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WHEELCHAIR RACING’S YOO BYUNG-HOON “PEOPLE WITH DISABILITIES SHOULD CHOOSE TO LIVE AS MARATHONERS”

The veteran racer who has been protecting the Taeguk Mark for more than 20 years was still disappointed .Both personally and for his juniors .So he declared another challenge. “You can’t choose your disability, but you can choose your life after disability,” said wheelchair racer Yoo Byung-hoon (T53-Gyeongbuk Disability Sports Federation) at the Hangzhou 2022 Para Asia Games, “and I will focus on my life as a wheelchair marathoner.”

Yoo, born in 1972, has competed in six consecutive Para Asian Games, from the 2002 Busan Para Games to this one. He is also a Paralympic and World Championships medalist. “I want to finish my national team career with good memories, good memories and good experiences, and I will not compete in the 2024 Paris Paralympic Games,” said Yoo on Wednesday at the Korean Athletes’ Village in Hangzhou, China, adding that he will return his flag and choose a life as a marathoner.

His last words, “It was hard to let go,” showed that he had been thinking long and hard. “I want to win gold again, but my realistic goal is silver,” said Yoo, who has won seven silver and five bronze medals at the Asian Games. “I’m going to go out on the road after this competition.” “I feel less nervous, more relaxed, and really …I love this sport and I’m glad I came this far that kind of satisfaction,” said Yoo, who paused for a moment to catch his breath before encouraging his juniors to gain confidence and prepare for the next competition in detail.

Yoo also encouraged people with disabilities to participate in sports, saying that he himself was reborn through exercise.” I used to be a timid and quiet person,” he confessed, “but when I started exercising, my personality changed and my attitude towards life changed 180 degrees.” “When you achieve your goals through exercise, you feel joy and confidence, and your social interest grows,” he said, adding, “I’m proud to see juniors become confident through exercise.”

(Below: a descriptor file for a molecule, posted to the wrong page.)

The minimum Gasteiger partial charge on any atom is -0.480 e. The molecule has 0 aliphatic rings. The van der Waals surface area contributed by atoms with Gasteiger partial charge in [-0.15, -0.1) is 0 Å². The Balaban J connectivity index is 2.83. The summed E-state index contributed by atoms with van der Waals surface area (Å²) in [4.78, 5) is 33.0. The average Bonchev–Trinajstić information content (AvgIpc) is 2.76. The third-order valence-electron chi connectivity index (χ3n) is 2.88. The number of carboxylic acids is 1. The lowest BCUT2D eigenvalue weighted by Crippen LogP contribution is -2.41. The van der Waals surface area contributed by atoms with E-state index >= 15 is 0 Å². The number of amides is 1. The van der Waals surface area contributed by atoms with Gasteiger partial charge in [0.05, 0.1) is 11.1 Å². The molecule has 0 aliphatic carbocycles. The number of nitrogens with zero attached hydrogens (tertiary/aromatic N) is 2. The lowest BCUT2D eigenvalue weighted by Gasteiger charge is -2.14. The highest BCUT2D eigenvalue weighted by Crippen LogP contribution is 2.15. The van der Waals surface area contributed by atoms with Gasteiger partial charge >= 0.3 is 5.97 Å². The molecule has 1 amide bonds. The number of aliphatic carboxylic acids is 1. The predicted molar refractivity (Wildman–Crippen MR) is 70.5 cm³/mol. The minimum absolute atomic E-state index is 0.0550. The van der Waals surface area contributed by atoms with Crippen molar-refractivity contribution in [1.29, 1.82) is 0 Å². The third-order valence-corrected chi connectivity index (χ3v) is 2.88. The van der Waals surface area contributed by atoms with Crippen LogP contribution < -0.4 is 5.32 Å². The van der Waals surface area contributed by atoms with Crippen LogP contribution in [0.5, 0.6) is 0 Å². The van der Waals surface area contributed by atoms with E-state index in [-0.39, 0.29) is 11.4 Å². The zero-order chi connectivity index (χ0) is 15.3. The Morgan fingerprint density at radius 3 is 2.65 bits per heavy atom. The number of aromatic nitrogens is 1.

He emphasized the benefits of exercise by saying, “If you work hard, you can live a better life after retiring as an athlete,” and that “exercise has the power to change your life after a disability.”Yoo recommended sports that are particularly demanding and dynamic. “The younger generation doesn’t like hard sports and tends to do sports that are comfortable,” he said. “I would like them to try a lot of athletics that require strong training and steady efforts to become good, and once they reach a certain level, they can run for a long time.”

“When I went to foreign competitions, I was envious of the younger athletes,” said Yoo Byung-hoon, who frankly admitted, “I’m not always happy to play for the national team even when I’m over 40.”While much has improved in Para sports over the past 30 years, Yoo said, “there is still a 2% gap.” “In the past, I was grateful for the public’s interest, even if I felt uncomfortable with the excessive praise for Para medalists,” Yoo said, urging the public to look at Para athletes and non-disabled athletes the same way.

“The national team uniforms for able-bodied and disabled athletes are the same, and the past stories of the star athletes are not excessively revealed,” he said, adding, “There is no difference between them.”” There are still many things that need to change, such as more broadcasts and coverage, and more sponsors for medalists with disabilities,” Yoo said. While running track, Yoo consistently competed in marathons .Marathons became his third life.

“The six major marathons in the world – Boston, New York, Chicago, Tokyo, Berlin, and London – have separate wheelchair sections,” Yoo said, noting that wheelchair marathons are severely lacking in Korea .”It’s an environment where wheelchair users can’t choose whether to run a short distance or a marathon,” he said. “We want to open a path for wheelchair users to find a sport they want to run and challenge themselves.”Yoo has been competing in wheelchair marathons in Korea and has done quite well, and even competed in the Tokyo 2020 Paralympic Marathon.

“When I was younger, I was afraid of wheelchair marathons, but when I actually tried it, I realized that it was worth it,” he said, adding, “I will live my life as a new athlete as a wheelchair marathoner. “Currently, there are very few athletes in Korea who can compete in international wheelchair marathons. After more than 20 years on the track and leading wheelchair racing from the front, the old man is waiting for another shot at the starting line for a wider 토토 space and a wider world.

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